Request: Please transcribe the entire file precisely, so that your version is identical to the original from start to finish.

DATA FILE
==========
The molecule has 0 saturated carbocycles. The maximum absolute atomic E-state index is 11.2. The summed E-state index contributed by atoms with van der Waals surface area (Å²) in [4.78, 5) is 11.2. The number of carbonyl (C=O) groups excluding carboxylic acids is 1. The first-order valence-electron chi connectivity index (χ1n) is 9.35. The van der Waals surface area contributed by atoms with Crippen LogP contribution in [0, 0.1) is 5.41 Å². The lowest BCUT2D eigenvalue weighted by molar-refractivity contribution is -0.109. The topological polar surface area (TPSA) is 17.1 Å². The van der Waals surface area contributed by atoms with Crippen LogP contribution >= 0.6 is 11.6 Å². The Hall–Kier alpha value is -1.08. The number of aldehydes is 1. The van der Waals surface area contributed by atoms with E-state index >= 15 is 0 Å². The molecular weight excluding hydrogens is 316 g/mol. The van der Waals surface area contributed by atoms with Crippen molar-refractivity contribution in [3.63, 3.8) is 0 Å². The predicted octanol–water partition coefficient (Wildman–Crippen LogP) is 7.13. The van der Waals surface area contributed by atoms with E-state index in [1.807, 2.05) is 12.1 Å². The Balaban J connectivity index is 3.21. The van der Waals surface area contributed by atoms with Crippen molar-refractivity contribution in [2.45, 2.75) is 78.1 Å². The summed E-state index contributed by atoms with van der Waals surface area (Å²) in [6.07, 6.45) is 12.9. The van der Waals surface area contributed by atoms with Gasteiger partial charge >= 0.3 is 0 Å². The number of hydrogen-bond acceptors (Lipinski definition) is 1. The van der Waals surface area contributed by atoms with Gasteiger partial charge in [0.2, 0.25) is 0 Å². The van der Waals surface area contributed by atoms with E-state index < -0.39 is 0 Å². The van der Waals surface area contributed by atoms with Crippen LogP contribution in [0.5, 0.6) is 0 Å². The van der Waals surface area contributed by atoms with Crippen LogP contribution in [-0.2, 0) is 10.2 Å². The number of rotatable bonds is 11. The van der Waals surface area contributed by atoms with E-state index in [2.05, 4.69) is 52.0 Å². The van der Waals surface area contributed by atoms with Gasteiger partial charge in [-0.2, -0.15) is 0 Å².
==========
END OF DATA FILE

The molecule has 0 saturated carbocycles. The maximum absolute atomic E-state index is 11.2. The summed E-state index contributed by atoms with van der Waals surface area (Å²) in [4.78, 5) is 11.2. The number of carbonyl (C=O) groups excluding carboxylic acids is 1. The first-order valence-electron chi connectivity index (χ1n) is 9.35. The van der Waals surface area contributed by atoms with Crippen LogP contribution in [0, 0.1) is 5.41 Å². The lowest BCUT2D eigenvalue weighted by molar-refractivity contribution is -0.109. The topological polar surface area (TPSA) is 17.1 Å². The van der Waals surface area contributed by atoms with Crippen LogP contribution >= 0.6 is 11.6 Å². The Hall–Kier alpha value is -1.08. The number of aldehydes is 1. The van der Waals surface area contributed by atoms with E-state index >= 15 is 0 Å². The molecular weight excluding hydrogens is 316 g/mol. The van der Waals surface area contributed by atoms with Crippen molar-refractivity contribution in [3.63, 3.8) is 0 Å². The predicted octanol–water partition coefficient (Wildman–Crippen LogP) is 7.13. The van der Waals surface area contributed by atoms with E-state index in [1.807, 2.05) is 12.1 Å². The Balaban J connectivity index is 3.21. The van der Waals surface area contributed by atoms with Crippen molar-refractivity contribution in [2.45, 2.75) is 78.1 Å². The summed E-state index contributed by atoms with van der Waals surface area (Å²) in [6.07, 6.45) is 12.9. The van der Waals surface area contributed by atoms with Gasteiger partial charge >= 0.3 is 0 Å². The number of hydrogen-bond acceptors (Lipinski definition) is 1. The van der Waals surface area contributed by atoms with Gasteiger partial charge in [0.2, 0.25) is 0 Å². The van der Waals surface area contributed by atoms with E-state index < -0.39 is 0 Å². The van der Waals surface area contributed by atoms with Crippen LogP contribution in [0.5, 0.6) is 0 Å². The van der Waals surface area contributed by atoms with Crippen LogP contribution in [-0.2, 0) is 10.2 Å². The number of rotatable bonds is 11. The van der Waals surface area contributed by atoms with E-state index in [2.05, 4.69) is 52.0 Å². The van der Waals surface area contributed by atoms with Gasteiger partial charge in [-0.2, -0.15) is 0 Å².